In a video recently posted online, incoming LSU freshman Drew Dollar yells, “I hate n*****s.” Because of Dollar’s hate speech, many LSU students are pressuring the administration to withdraw Dollar’s admission.
My sense is that the LSU administration is currently in a lose-lose situation. On the one hand, if they refuse to withdraw Dollar’s admission, then they will (understandably) infuriate many members of the LSU community. On the other hand, if they agree to withdraw Dollar’s admission, then they will likely face a lawsuit from Dollar and invite accusations of censorship and thought control.
Dollar certainly has a First Amendment right to engage in hate speech; Louisiana may not imprison him for it. But it does not follow that Dollar has a constitutional right to attend LSU. The reason is that LSU also has rights, including the right to maintain a comfortable, tolerant learning environment.
Still, if LSU withdrew Dollar’s admission, and if Dollar sued LSU in response, it is not obvious that LSU would win. The reason is that the First Amendment prevents the state from engaging in “viewpoint discrimination” — that is, favoring some political viewpoints over others. Because LSU is a state institution, it may not favor Republicans over Democrats or Democrats over Republicans. By the same token, it may not favor or oppose extreme or radical ideologies like fascism or neo-Nazism. If an LSU student wished to promote such ideologies, the First Amendment would prevent LSU from suspending or expelling him (provided he satisfied all constitutionally permitted time, place, and manner restrictions).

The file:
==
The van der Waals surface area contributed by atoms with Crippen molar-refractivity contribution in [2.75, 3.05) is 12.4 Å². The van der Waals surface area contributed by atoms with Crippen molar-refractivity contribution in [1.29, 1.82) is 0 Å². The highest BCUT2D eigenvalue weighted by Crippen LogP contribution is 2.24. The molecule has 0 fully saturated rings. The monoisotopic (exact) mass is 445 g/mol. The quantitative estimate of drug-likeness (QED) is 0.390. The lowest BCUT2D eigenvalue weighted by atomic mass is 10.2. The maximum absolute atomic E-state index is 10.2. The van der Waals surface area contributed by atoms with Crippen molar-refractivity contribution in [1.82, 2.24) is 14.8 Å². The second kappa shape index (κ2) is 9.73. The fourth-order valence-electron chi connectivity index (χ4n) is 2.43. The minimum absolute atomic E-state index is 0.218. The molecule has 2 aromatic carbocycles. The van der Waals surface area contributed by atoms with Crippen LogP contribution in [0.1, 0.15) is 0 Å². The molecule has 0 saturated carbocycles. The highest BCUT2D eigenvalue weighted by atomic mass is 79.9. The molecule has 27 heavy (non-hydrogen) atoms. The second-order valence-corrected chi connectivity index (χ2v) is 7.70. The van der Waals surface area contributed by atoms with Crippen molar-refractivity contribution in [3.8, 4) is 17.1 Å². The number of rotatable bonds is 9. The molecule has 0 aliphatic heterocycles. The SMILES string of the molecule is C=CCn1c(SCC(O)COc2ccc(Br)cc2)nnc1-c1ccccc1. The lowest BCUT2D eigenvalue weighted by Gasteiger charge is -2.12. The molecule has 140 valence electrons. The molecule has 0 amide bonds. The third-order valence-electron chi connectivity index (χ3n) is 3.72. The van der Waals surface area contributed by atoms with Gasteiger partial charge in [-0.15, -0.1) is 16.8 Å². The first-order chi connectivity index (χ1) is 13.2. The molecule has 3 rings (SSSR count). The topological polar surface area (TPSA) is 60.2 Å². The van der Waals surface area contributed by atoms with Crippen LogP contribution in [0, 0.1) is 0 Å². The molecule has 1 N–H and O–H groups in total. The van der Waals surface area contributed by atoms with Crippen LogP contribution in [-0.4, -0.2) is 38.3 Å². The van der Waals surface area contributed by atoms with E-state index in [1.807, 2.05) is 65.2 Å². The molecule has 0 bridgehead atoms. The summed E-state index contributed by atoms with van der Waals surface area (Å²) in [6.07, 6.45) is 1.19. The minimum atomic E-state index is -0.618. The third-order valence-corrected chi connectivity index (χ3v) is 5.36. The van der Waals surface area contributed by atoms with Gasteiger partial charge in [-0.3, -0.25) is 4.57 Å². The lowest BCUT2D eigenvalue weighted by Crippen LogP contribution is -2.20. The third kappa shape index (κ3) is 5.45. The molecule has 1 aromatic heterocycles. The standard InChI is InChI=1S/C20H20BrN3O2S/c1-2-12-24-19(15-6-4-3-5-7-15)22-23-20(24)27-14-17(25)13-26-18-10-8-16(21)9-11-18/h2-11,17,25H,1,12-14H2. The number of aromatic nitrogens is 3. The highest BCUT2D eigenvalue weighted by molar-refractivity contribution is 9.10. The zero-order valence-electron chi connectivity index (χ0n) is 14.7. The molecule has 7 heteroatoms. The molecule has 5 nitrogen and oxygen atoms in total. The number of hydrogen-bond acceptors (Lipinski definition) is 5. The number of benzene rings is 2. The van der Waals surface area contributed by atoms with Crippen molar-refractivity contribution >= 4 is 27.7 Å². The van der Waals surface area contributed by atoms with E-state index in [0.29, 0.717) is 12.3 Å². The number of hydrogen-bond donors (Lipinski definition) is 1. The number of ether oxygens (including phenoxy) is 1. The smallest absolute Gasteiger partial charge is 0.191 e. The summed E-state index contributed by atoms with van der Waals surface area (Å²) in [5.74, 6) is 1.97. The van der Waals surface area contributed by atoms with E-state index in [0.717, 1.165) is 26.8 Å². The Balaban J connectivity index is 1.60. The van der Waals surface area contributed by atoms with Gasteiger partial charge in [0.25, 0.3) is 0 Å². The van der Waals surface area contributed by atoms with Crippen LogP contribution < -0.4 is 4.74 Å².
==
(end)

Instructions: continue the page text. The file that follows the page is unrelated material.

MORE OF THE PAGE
Suppose, then, that LSU withdraws Dollar’s admission. Dollar might very plausibly argue that LSU is engaging in impermissible viewpoint discrimination; that his statement about hating “all n*****s” was nothing more than a bombastic, but First-Amendment-protected, expression of a political viewpoint (white supremacy). But LSU might very plausibly respond that Dollar’s racist outburst was not a mere expression of a political viewpoint but rather hate speech and therefore outside the scope of First Amendment protection.
This legal debate would be enlightening, but my guess is that the LSU administration strongly prefers to resolve this matter without resorting to litigation. So I predict that LSU will uphold Dollar’s admission on the condition that he issue a sincere public apology for his offensive words and engage in productive conversations about race, racism, and diversity with people of color at LSU. I also predict — and hope — that Dollar will not only comply with this ultimatum but also learn from these conversations. This is, after all, the principal goal of higher education.
LSU law professor